Smart transportation systems
In less than ten years, more than half of the world's population will live in cities. This poses a particular challenge for metropolitan infrastructures. Because to ensure efficient transportation of goods and people, it is not enough to increase the capacity of the transportation options that already exist. Sustainable mobility represents one of the key areas of the smart city, and e-mobility and autonomous driving are being further developed in this context. With a smart transportation system, users can use an app to find parking spaces, traffic lights can send information to vehicles about the time of the next green phase, or transportation offers can be easily coordinated.
After eight to ten years, electric car batteries are expected to lose capacity, limiting the vehicle's range. They now must be replaced. However, the old batteries are still used. In second-life use, the batteries are used in stationary operation after several thousand charging cycles and still have about 70 percent of their capacity and can still be used here for up to twelve years. For example, BMW has put together a storage system from 700 used i3 batteries in which solar power generated at the plant can be stored. When the batteries have finally reached the end of their life, they are recycled. The materials they contain are valuable and should ideally be fully recyclable. In practice, this has not yet worked. Mechanical shredding can separate the components from one another, leaving aluminium and copper in pure form and others in high proportions that can be reused.
With the increased use of electromobility, the (fast) charging infrastructure must also be expanded in both urban and rural areas. In addition to comprehensive and publicly accessible charging options, this also includes an intelligent network. Such power grids can use digital technologies to monitor and control the transport of electricity from various sources. In this way, power fluctuations are effectively balanced out.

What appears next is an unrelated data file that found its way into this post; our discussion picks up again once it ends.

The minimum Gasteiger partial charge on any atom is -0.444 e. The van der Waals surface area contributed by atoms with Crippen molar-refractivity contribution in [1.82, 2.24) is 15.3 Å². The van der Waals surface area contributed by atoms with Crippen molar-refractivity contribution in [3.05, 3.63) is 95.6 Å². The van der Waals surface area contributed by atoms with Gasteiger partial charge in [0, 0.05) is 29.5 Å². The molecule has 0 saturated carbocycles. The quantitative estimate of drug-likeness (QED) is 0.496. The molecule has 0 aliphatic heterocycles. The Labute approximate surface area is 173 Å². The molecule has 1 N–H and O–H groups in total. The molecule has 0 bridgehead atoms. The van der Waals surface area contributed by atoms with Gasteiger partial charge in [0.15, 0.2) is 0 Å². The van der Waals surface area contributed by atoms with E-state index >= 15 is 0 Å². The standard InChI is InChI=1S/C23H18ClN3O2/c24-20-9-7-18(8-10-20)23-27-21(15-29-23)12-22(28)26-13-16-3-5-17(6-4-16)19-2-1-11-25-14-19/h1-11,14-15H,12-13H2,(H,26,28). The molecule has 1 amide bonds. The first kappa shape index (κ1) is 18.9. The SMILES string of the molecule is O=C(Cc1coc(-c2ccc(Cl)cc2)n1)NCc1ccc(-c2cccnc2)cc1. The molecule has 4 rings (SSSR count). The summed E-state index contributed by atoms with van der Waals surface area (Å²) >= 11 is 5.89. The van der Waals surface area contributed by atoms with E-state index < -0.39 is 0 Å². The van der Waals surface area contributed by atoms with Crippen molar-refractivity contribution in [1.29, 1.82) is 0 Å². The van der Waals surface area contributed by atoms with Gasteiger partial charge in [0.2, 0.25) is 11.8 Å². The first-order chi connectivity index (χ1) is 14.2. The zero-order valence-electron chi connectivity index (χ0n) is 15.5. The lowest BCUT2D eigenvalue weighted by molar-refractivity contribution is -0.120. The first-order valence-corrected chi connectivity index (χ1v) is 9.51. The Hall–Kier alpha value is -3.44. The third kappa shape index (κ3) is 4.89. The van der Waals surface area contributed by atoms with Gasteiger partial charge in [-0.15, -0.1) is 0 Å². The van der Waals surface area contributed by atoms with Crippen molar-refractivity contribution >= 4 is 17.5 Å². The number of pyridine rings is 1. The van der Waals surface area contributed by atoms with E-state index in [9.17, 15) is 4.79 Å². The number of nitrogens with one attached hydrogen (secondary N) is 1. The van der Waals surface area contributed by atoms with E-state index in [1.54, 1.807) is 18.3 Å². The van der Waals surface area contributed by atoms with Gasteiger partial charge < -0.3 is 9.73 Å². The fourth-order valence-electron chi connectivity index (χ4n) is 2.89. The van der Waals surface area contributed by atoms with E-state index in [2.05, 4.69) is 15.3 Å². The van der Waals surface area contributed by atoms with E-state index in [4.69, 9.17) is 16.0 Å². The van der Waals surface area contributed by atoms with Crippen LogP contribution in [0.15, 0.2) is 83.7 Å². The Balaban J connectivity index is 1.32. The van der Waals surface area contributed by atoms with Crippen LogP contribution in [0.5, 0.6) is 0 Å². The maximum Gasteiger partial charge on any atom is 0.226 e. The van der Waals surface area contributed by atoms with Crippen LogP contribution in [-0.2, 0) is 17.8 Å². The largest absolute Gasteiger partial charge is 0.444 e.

The batteries installed in electric cars have such a high capacity that they could act as energy storage units and supply a house with electricity for several days. If you want to take advantage of this, vehicle-to-home systems come into play to save rising energy costs and be off-grid. To do this, of course, one must not charge the car via the wall box at home, but (free of charge) at public places. The vehicle must have the option of bidirectional charging, so that it cannot only take in electricity, but also deliver it.
Energy management systems
The expansion of energy networks and their management is also linked to the increase in electromobility. Software can be used to protect grid connections from overloading on the one hand and to increase charging efficiency on the other. For example, a charging plan can be developed in advance and the connected stations can be controlled, which can be an enormous relief for fleet management. Thus, energy management systems are a factor in saving time, energy, and costs.
There is no getting around electromobility now, and it offers a large pool of opportunities and benefits, primarily environmental protection. But as it expands, new challenges also become known. Vehicle charging is an area where new developments are constantly being made to ensure that electricity is used more intelligently and that more renewable energy is fed into the batteries, making electromobility even more usable and efficient.